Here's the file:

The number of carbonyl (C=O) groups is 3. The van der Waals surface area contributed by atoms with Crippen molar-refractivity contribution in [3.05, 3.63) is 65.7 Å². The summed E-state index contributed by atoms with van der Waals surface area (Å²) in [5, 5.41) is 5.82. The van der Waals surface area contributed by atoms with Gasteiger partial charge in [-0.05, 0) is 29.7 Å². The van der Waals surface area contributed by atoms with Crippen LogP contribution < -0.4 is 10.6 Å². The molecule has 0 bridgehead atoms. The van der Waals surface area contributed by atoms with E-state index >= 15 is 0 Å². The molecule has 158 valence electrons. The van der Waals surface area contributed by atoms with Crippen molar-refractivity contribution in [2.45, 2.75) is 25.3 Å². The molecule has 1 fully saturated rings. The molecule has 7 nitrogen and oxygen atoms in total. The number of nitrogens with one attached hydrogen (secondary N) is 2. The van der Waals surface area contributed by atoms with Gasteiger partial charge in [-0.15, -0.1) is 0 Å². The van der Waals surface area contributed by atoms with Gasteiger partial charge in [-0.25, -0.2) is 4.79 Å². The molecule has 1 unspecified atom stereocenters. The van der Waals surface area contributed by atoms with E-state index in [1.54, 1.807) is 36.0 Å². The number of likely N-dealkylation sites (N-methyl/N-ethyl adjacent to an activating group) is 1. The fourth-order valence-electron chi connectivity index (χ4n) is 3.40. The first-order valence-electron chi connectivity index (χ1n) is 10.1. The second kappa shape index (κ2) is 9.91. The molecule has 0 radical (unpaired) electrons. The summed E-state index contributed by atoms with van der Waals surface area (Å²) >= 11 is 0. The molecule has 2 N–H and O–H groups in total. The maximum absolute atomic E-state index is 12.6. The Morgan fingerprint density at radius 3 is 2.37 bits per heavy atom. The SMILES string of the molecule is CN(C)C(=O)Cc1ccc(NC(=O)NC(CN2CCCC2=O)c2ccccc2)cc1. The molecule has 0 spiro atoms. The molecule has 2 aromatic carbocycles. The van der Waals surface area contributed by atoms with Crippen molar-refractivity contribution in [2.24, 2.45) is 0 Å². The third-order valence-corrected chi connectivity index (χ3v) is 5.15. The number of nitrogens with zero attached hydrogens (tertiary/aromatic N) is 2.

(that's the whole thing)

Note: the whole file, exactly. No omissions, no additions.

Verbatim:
The number of carbonyl (C=O) groups is 3. The van der Waals surface area contributed by atoms with Crippen molar-refractivity contribution in [3.05, 3.63) is 65.7 Å². The summed E-state index contributed by atoms with van der Waals surface area (Å²) in [5, 5.41) is 5.82. The van der Waals surface area contributed by atoms with Gasteiger partial charge in [-0.05, 0) is 29.7 Å². The van der Waals surface area contributed by atoms with Crippen LogP contribution < -0.4 is 10.6 Å². The molecule has 0 bridgehead atoms. The van der Waals surface area contributed by atoms with E-state index >= 15 is 0 Å². The molecule has 158 valence electrons. The van der Waals surface area contributed by atoms with Crippen molar-refractivity contribution in [2.45, 2.75) is 25.3 Å². The molecule has 1 fully saturated rings. The molecule has 7 nitrogen and oxygen atoms in total. The number of nitrogens with one attached hydrogen (secondary N) is 2. The van der Waals surface area contributed by atoms with Gasteiger partial charge in [-0.15, -0.1) is 0 Å². The van der Waals surface area contributed by atoms with Gasteiger partial charge in [-0.25, -0.2) is 4.79 Å². The molecule has 1 unspecified atom stereocenters. The van der Waals surface area contributed by atoms with E-state index in [1.54, 1.807) is 36.0 Å². The number of likely N-dealkylation sites (N-methyl/N-ethyl adjacent to an activating group) is 1. The fourth-order valence-electron chi connectivity index (χ4n) is 3.40. The first-order valence-electron chi connectivity index (χ1n) is 10.1. The second kappa shape index (κ2) is 9.91. The molecule has 0 radical (unpaired) electrons. The summed E-state index contributed by atoms with van der Waals surface area (Å²) >= 11 is 0. The molecule has 2 N–H and O–H groups in total. The maximum absolute atomic E-state index is 12.6. The Morgan fingerprint density at radius 3 is 2.37 bits per heavy atom. The SMILES string of the molecule is CN(C)C(=O)Cc1ccc(NC(=O)NC(CN2CCCC2=O)c2ccccc2)cc1. The molecule has 0 spiro atoms. The molecule has 2 aromatic carbocycles. The van der Waals surface area contributed by atoms with Crippen molar-refractivity contribution in [2.24, 2.45) is 0 Å². The third-order valence-corrected chi connectivity index (χ3v) is 5.15. The number of nitrogens with zero attached hydrogens (tertiary/aromatic N) is 2.